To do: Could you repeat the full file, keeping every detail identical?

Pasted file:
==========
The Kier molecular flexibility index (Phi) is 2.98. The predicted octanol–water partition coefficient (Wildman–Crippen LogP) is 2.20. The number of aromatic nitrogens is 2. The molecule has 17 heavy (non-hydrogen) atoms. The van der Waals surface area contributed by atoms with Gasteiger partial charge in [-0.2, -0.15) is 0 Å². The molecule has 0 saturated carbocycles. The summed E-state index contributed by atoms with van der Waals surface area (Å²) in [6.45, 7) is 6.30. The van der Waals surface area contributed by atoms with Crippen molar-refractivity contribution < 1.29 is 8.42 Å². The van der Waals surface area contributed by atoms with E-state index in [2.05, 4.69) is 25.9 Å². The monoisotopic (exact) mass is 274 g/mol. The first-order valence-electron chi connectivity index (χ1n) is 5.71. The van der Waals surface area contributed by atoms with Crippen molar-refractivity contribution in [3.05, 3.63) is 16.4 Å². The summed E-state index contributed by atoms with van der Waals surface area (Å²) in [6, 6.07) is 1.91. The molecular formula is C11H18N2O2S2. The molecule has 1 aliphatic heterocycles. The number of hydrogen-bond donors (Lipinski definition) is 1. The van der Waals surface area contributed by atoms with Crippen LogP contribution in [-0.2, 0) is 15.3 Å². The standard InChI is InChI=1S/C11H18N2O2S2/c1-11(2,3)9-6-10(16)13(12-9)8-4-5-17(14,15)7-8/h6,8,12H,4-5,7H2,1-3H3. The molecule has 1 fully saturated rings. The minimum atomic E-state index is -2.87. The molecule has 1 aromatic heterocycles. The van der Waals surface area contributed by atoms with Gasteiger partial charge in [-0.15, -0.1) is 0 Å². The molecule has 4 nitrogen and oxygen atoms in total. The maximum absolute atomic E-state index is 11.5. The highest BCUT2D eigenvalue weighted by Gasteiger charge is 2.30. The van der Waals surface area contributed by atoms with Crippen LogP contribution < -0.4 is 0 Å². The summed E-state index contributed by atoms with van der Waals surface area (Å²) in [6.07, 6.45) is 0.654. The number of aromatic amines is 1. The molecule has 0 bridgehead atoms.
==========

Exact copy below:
The Kier molecular flexibility index (Phi) is 2.98. The predicted octanol–water partition coefficient (Wildman–Crippen LogP) is 2.20. The number of aromatic nitrogens is 2. The molecule has 17 heavy (non-hydrogen) atoms. The van der Waals surface area contributed by atoms with Gasteiger partial charge in [-0.2, -0.15) is 0 Å². The molecule has 0 saturated carbocycles. The summed E-state index contributed by atoms with van der Waals surface area (Å²) in [6.45, 7) is 6.30. The van der Waals surface area contributed by atoms with Crippen molar-refractivity contribution < 1.29 is 8.42 Å². The van der Waals surface area contributed by atoms with E-state index in [2.05, 4.69) is 25.9 Å². The monoisotopic (exact) mass is 274 g/mol. The first-order valence-electron chi connectivity index (χ1n) is 5.71. The van der Waals surface area contributed by atoms with Crippen molar-refractivity contribution in [3.05, 3.63) is 16.4 Å². The summed E-state index contributed by atoms with van der Waals surface area (Å²) in [6, 6.07) is 1.91. The molecular formula is C11H18N2O2S2. The molecule has 1 aliphatic heterocycles. The number of hydrogen-bond donors (Lipinski definition) is 1. The van der Waals surface area contributed by atoms with Crippen LogP contribution in [-0.2, 0) is 15.3 Å². The standard InChI is InChI=1S/C11H18N2O2S2/c1-11(2,3)9-6-10(16)13(12-9)8-4-5-17(14,15)7-8/h6,8,12H,4-5,7H2,1-3H3. The molecule has 1 fully saturated rings. The minimum atomic E-state index is -2.87. The molecule has 1 aromatic heterocycles. The van der Waals surface area contributed by atoms with Gasteiger partial charge in [-0.15, -0.1) is 0 Å². The molecule has 4 nitrogen and oxygen atoms in total. The maximum absolute atomic E-state index is 11.5. The highest BCUT2D eigenvalue weighted by Gasteiger charge is 2.30. The van der Waals surface area contributed by atoms with Crippen LogP contribution < -0.4 is 0 Å². The summed E-state index contributed by atoms with van der Waals surface area (Å²) in [6.07, 6.45) is 0.654. The number of aromatic amines is 1. The molecule has 0 bridgehead atoms.